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First off this is very similar to what I need to do How to amplify 3.3 volts to 8-9v?

I have a 12v power source PIR and 12v led strip lights, This is the specs for the PIR. I want to cut the leds into 6 leds per strip and put them in the middle of my stairs, So i was going to run 1 wire the length of the staircase and the just attach every led strip (from each step) to that, I also have LDR that I could add to keep the light off in the day or I could just use a switch

Probe LHI778, high sensitivity. Technical parameters: 1.Operating voltage: DC5V to 20V 2.Static power consumption: 65 microamps 3.Level output: 3.3V, low 0V

Any help would be great Thanks

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  • \$\begingroup\$ What is the total current needed to run the LED strips? \$\endgroup\$ – JIm Dearden Dec 4 '13 at 18:33
  • \$\begingroup\$ Smd 3528 Non water proof, Working Current - 0.35-0.4/meter Working Voltage - 12v dc, 300 leds per 5 meters, Output Power - 20-24w/meter , I am using 6 led per step x 13 steps (= 10 cm per strip) so 1.3m total length of led strip lights \$\endgroup\$ – Ridach Dec 4 '13 at 19:48
  • \$\begingroup\$ Unless I am missing something, I would suspect the output of the PIR sensor sufficient to drive a field effect transistor switching the lights. I would think an issue of concern would be retriggering and ensuring the lights stay on for a predetermined period of time. \$\endgroup\$ – mikeY Dec 4 '13 at 19:59
  • \$\begingroup\$ I did this using the 9v set up and it seems to work , no problem with time on , i just want to make sure nothing will get wrecked if i used 12v instead of the 9v or would I need some other components also would like to add ldr \$\endgroup\$ – Ridach Dec 4 '13 at 20:14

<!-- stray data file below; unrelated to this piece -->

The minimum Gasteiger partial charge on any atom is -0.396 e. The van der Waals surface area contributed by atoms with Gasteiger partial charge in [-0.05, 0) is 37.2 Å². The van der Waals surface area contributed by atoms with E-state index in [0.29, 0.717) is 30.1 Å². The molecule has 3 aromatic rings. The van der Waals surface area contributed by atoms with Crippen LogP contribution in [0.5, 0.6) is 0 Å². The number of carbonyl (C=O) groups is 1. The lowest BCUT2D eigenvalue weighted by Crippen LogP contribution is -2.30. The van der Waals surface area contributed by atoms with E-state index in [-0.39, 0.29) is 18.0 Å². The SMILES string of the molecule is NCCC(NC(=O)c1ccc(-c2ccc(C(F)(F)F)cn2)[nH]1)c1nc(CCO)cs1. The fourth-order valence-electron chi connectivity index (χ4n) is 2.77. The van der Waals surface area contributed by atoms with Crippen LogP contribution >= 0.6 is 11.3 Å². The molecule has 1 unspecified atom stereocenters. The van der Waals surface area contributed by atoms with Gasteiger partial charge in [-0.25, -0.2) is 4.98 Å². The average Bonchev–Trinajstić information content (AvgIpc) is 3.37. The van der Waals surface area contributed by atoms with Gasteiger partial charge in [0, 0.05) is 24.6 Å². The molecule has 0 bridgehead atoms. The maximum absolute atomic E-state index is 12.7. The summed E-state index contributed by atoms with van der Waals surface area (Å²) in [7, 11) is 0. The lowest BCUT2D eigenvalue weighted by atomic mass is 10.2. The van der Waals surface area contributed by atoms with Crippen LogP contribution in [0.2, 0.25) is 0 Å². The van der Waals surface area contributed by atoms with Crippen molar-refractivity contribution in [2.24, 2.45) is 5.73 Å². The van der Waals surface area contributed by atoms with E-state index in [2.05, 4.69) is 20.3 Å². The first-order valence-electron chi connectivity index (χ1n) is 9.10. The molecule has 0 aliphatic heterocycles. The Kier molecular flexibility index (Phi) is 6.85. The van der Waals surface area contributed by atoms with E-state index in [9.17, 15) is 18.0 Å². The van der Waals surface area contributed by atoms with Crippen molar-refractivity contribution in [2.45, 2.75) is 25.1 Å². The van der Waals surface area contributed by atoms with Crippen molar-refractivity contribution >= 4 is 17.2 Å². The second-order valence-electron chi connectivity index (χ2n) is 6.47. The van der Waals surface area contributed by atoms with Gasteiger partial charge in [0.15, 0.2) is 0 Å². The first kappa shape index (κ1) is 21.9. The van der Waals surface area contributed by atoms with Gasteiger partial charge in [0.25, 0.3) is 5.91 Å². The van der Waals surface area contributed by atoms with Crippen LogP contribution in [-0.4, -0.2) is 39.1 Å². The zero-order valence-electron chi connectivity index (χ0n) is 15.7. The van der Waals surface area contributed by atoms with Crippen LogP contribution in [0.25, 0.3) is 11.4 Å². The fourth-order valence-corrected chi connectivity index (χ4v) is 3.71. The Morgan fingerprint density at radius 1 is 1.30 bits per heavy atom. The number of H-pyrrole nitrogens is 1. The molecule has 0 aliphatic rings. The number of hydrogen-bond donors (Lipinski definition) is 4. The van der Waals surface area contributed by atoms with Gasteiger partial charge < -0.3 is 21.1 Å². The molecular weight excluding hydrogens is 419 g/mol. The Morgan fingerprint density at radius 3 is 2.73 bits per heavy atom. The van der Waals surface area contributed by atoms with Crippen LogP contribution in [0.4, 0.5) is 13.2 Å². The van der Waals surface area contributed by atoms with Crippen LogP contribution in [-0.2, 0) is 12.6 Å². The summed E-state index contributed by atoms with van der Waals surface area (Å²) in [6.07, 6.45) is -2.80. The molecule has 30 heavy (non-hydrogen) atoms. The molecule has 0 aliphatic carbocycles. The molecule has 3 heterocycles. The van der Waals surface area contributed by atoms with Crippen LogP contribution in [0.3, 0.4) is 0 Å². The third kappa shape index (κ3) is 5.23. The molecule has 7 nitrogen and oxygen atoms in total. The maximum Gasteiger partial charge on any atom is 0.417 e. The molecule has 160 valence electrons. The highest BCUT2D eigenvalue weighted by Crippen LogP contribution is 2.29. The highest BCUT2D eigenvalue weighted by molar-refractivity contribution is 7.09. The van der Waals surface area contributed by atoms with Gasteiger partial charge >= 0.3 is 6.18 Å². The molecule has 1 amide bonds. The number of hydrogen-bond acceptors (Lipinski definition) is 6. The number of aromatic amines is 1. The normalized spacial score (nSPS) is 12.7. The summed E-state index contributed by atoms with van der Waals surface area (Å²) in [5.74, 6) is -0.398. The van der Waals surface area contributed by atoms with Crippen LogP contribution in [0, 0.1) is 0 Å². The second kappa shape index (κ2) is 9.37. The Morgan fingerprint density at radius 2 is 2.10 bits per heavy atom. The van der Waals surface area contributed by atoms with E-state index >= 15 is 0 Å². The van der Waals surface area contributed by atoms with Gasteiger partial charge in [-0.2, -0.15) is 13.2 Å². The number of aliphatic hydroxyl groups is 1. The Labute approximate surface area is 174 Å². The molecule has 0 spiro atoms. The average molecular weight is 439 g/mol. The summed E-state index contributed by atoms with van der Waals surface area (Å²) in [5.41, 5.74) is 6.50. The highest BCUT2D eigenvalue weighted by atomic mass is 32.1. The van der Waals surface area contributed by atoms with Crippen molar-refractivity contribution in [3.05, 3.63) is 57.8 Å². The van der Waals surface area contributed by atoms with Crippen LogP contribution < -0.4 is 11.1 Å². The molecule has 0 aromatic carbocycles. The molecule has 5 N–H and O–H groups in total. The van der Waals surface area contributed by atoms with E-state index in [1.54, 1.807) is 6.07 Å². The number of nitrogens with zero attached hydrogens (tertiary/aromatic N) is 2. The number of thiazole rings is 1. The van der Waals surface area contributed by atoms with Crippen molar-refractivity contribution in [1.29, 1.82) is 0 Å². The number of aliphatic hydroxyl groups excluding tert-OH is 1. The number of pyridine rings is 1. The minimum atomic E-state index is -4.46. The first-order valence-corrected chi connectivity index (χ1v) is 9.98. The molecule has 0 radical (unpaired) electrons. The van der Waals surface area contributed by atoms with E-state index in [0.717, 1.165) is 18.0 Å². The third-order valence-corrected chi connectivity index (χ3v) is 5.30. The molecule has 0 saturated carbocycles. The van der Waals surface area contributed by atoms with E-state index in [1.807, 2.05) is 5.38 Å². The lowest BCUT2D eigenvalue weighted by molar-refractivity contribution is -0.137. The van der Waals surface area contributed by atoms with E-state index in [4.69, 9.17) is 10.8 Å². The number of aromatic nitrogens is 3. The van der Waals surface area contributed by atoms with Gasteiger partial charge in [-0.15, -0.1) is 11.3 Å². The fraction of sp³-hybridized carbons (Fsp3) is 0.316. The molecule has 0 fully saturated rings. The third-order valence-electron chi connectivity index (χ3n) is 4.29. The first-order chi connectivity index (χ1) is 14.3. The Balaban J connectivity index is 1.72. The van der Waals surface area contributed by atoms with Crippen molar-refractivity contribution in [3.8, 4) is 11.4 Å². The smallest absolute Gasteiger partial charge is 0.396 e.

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The question you linked to had a 3~6v PIR. Your's has a 2-12v PIR sensor, and I'm assuming an onboard power regulator if it can take up to 20v (you don't provide the PIR module part number or datasheet), so the resistor voltage divider is not necessary.

You are using a typically 18~20mA per 3 led section, 2 sections per step, 13 steps, that is 0.52A (0.02A * 2 * 13). Add 20% to be on the safe side, you need ~0.6A or greater 12v power supply, with a transistor that can handle 0.52A. The 2n3904 transistor in the question you linked to is too small for that. A 2n2222 is a 1 Amp NPN transistor, and should work fine (you might want to add a heatsink just to be on the safe side). Hookup would be the same.

Not knowing your PIR module, but knowing the transistor needed (2n2222), and the current it needs to carry (0.52A), it will have a hfe, or gain, of ~40. The input current will need to be atleast 1/40th of the 0.52A. I used 0.55A.

0.55 / 40 = ~0.014A (14mA). PIR Output is 3.3v, and the transistor's diode drop is 0.7v (standard). (3.3v - 0.7v) / 0.014 = ~185. You need a 185Ω resistor, or close to it. 160Ω, 180Ω, and 200Ω are close enough standard resistor values.

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  • \$\begingroup\$ this is the PIR info I have - Probe LHI778, high sensitivity. Technical parameters: 1.Operating voltage: DC5V to 20V 2.Static power consumption: 65 microamps 3.Level output: 3.3V, low 0V Thanks a lot , was exactly what I needed to know \$\endgroup\$ – Ridach Dec 6 '13 at 22:26
  • \$\begingroup\$ @Ridach the LHI778 is the sensor inside your PIR module. It only works from 2 to 12v. So your module has a regulator on board to bring 20v down. The rest stays the same. \$\endgroup\$ – Passerby Dec 6 '13 at 22:29

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